I am currently in Romania, the land of Dracula and Transylvania, and of horse-drawn carts that share the highways with communist-era cars and modern Mercedes. Getting here proved to be difficult, as I will explain.
I caught a train from Budapest to Romania, under the impression that with my New Zealand passport I could buy a visa at the border. What gave me that impression? My Lonely Planet travel guide, the official Romanian tourism web site, and an independent web site that specialises in visa information. However the law was changed last July, so that now Kiwis and Australians need visas purchased in advance from an embassy or consulate. The Romanians neglected to tell the New Zealand and Australian governments about this rather important change of law.
After travelling for four and a half hours I reached the border, only to be escorted off the train by gun-toting border guards. At the border I had to wait on the side of the train tracks until a train passed that could return me to Budapest, on another four and a half hour journey. Strangely enough I didn't mind too much. You see, I was sharing my train compartment with two travellers, an American man and his Ukrainian wife, who I was about ready to throw out the train window. They talked non-stop; when I tried to read, they still talked to me, about the weather, Hungarians, the Iraq war, American politics, and how beautiful East Slovakia is (they repeated this about 738 times on the train journey). They also insisted on talking to Hungarians who didn't understand English, in very loud pidgin English. So it was sweet relief to have to leave the train. Otherwise I would have had no choice but to do very bad things to them.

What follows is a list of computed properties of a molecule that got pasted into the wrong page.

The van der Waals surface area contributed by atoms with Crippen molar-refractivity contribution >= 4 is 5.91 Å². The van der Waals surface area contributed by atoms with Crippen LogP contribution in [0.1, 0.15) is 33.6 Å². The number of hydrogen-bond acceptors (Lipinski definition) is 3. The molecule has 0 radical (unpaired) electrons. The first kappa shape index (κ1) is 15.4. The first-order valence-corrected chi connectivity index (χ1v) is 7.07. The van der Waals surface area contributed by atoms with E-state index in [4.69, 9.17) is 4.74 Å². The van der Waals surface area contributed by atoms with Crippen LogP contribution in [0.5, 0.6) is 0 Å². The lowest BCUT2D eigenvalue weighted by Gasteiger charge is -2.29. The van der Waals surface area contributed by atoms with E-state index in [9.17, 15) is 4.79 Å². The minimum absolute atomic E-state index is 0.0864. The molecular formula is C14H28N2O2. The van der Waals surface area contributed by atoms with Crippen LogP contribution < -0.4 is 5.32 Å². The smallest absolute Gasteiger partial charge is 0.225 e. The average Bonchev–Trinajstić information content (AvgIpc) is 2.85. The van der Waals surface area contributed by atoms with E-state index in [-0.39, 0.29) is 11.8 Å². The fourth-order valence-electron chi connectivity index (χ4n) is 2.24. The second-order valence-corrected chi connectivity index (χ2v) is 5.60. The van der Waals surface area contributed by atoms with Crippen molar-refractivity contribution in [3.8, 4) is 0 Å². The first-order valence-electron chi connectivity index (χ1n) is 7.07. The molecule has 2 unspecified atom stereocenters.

The border guards were not hostile - in fact, like most Romanians, they were quite friendly. As I am travelling on my New Zealand passport, one of the guards started asking me about Jonah Lomu, the star NZ rugby player. Another noted my surname is the same as the main character from the Highlander movies, and started miming sword fights, resulting in the pretend sword being driven into my stomach. Strangely this Highlander connection happens to me often in Europe. I introduce myself as Steve McLeod and get the immediate response, "of the clan McLeod", especially from border guards.
I had a frustrating few days back in Budapest trying to obtain a Romanian visa. At the Romanian consulate in Budapest bureaucracy is very much alive. I needed all sorts of documents, some of which involved painful international phone calls, and wandering all over Budapest. I will spare you the details, but frustratingly, when I went to the consulate to pick up my visa, I handed over all the required documents, to find that the consulate official didn't even glance at the documents - he simply put the visa in my passport based on me claiming they were the right documents. Fortunately I met some laid-back Americans and an English girl who helped me pass the time while going through this charade.
I almost gave up on Romania with the visa troubles, but I am glad I didn't. It has already become a highlight of the trip, as I describe elsewhere.
Finally a quick run down on where I have been lately:
- Croatia, where I visited Osijek and Zagreb, and went hiking in the mountains where the last of the winter snow is melting away. In Zagred I was told that having an Australian passport meant I could charge a willing Croatian girl US$10,000 for a marriage of convenience.
- Slovenia, where rollerblading is the national religion. In Ljubljana, the capital city, most streets have a lane reserved for cyclists and rollerbladers. I also travelled through kilometres of underground caves here.
- Czech Republic, where I visited Prague, Kutna Hora, Cesky Krumlov, and Brno. Through a chance encounter on a bus I found myself invited to stay at the home of Czechs in Brno. I also explored old silver mines underneath Kutna Hora.
- Slovakia, where I climbed a wind-swept hill where a ruined castle looks across the Danube to Austria. This castle stood for hundreds of years and helped repel the Turks in medieval times as they fought for central Europe. Finally Napolean came along and blew it up because it was a symbol of Slovakian nationalism.